The Death Cookie:
I feel like I need to start with some disclosures here. I first played Dungeons & Dragons in something like fourth grade and have been a gamer ever since. I’ve also been fascinated by Jack Chick for at least 20 years. I have a binder full of Chick comics I’ve collected over the years; I would like the whole collection, but I can’t bring myself to just order them because giving Chick Publications money (much less my address) seems…icky. I’ve read all the biographical information I’ve been able to find about Mr. Chick (which mostly consists of Daniel Raeburn’s excellent IMP issue about him). I’ve written articles about Jack Chick. I wrote an adventure that used the afterlife as imagined by Jack Chick as a starting point (Waxman’s Warriors). And have you ever thought that “The Death Cookie” was a weird name for a gaming website? That’s because we got it form a Chick tract. Long story, but if you ever catch Leighton and I together and have a Chick tract handy, we might treat you to/punish you with one of our dramatic readings. We’ve even got special voices for recurring characters like Giant Faceless Jesus and the snotty “His name’s not in the book, Lord!” Angel and everything.
In other words, I am the precise target audience for a Dark Dungeons movie, and that’s important. This is not a movie for a general audience. If you’ve played role-playing games or read Jack Chick’s work, you probably won’t hate it and might even get a few laughs out of it. To really appreciate this movie, though, you need at least some familiarity with both (the more the better). If you’ve never played D&D and have no idea who Jack Chick is, you’ll probably find Dark Dungeons utterly baffling.
The movie makes a few changes, like making Marcie and Debbie college students rather than high school kids and giving one of the other players (Nitro) a minor role, but mostly sticks to the plot of the tract. It’s important to understand that Dark Dungeons is not, technically, a parody. Jack Chick gave producer JR Ralls the rights to make the film and he upheld his end of the bargain by making a faithful adaptation. Except for a few Easter eggs, pretty much everything in the movie that seems like comedy--the stylized “50s educational film” dialog; the delusional conspiracy theories; the willful ignorance about “RPGers” and “RPGing”; even the barely-repressed lesbian subtext--are all there in the original tract. Of course, any attempt to faithfully adapt Chick’s work is going to seem like parody, and I think the filmmakers were fully aware of that fact.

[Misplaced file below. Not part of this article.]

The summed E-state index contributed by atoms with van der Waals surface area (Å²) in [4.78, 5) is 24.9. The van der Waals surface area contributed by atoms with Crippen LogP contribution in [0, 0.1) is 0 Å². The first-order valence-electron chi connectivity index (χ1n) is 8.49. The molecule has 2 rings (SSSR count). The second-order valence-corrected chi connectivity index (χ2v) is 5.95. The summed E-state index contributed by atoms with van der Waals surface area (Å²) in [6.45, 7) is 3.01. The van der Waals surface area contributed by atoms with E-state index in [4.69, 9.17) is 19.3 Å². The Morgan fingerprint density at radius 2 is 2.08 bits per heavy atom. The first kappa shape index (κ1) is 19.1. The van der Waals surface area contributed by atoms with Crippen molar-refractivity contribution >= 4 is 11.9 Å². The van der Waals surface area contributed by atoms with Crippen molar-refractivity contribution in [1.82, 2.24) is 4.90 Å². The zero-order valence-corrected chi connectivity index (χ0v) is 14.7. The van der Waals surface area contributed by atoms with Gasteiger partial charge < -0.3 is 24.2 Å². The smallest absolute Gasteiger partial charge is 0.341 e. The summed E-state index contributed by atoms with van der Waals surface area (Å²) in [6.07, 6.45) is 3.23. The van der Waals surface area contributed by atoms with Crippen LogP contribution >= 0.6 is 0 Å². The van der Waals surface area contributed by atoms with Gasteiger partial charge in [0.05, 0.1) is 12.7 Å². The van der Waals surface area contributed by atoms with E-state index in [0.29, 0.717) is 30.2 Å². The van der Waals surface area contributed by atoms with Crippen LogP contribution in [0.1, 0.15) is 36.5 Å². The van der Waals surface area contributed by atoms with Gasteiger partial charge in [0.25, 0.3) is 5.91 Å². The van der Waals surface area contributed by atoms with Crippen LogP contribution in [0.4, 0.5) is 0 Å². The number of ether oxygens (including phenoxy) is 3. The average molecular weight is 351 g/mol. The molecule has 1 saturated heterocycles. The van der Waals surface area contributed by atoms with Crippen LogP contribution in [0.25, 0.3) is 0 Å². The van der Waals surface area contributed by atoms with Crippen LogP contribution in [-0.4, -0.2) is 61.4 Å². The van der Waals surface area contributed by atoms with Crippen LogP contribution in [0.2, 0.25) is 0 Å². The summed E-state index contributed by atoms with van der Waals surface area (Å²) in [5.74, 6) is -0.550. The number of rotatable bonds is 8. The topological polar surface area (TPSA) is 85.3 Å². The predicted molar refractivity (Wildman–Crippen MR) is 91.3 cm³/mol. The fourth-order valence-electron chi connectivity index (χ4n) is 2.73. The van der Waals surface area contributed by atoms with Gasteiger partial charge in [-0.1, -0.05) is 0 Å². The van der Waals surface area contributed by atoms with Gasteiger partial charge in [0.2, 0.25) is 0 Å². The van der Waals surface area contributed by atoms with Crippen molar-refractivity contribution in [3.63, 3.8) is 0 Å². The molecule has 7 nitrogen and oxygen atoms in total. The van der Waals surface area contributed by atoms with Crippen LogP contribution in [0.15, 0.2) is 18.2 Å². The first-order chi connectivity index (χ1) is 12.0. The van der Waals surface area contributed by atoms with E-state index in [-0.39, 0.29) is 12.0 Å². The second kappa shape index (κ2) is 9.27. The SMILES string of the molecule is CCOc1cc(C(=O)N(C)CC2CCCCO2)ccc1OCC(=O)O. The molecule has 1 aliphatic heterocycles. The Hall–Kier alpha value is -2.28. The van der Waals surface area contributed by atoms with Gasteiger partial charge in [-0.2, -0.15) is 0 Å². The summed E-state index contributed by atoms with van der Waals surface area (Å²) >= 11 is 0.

Other than expanding the events of the comic panels out into full scenes and adding some framing and padding, the main addition to the plot concerns the activities of the cult who only appear as shadowy figures in the tract. This provides a sort of secret history for the tract, where we find out that the cult is orchestrating everything (even Marcie’s suicide) in order to summon a certain tentacley fellow whose inclusion was, if I’m not mistaken, one of the stretch goals of the Kickstarter campaign. The other major addition is a nod to Mazes & Monsters in which Debbie goes down into the steam tunnels to fight the monsters that she’s inadvertently released by playing the game instead of accepting Christ.
When I first opened my copy of the DVD, I was a little disappointed to see that the movie’s runtime is only 40 minutes, but after watching it (twice), it’s just so spot-on that I’m not sure trying to stretch it to feature length would have added anything. The script is perfect. The acting, directing and other aspects of production fall somewhere in between slickly-produced amateur movie and low-budget indie flick. With the possible exception of the creature effects (which have their own charm for an 80s horror fan like me), nothing about the movie’s production is bad, it’s just obviously done on a limited budget.
The DVD extras are less impressive. In addition to the commentaries (which I haven’t watched yet), there are two features. One, “How to Make a Movie for $1000 (But Not Really)” is just Ralls sharing his extensive expertise (from making one movie) at length over high-speed clips of the filming. The other “A Lifelong Dream: The Making of Dark Dungeons” consists of interviews with nearly everyone involved in the film, right down to the craft services person, behind the scenes stuff, and a few random bits that don’t seem to serve any real purpose. There’s some interesting stuff there, but it’s so badly organized and separated by completely pointless clips that I lost interest pretty quickly and just left it on in the background while I worked on other things. It’s almost like they just burned all the files in the “maybe use for behind the scenes extra” folder onto the DVD in whatever order they were in on the hard drive.
As I said at the beginning, this movie was made for a very specific audience, and for that audience it’s very close to perfect. If you’ve ever uttered the words “I don’t want to be Elfstar any more. I want to be Debbie!,” preferably at a table covered with rulebooks and funny dice, this movie is required viewing. The farther removed you are from that demographic, the less likely it is that you’ll like, or even understand, Dark Dungeons.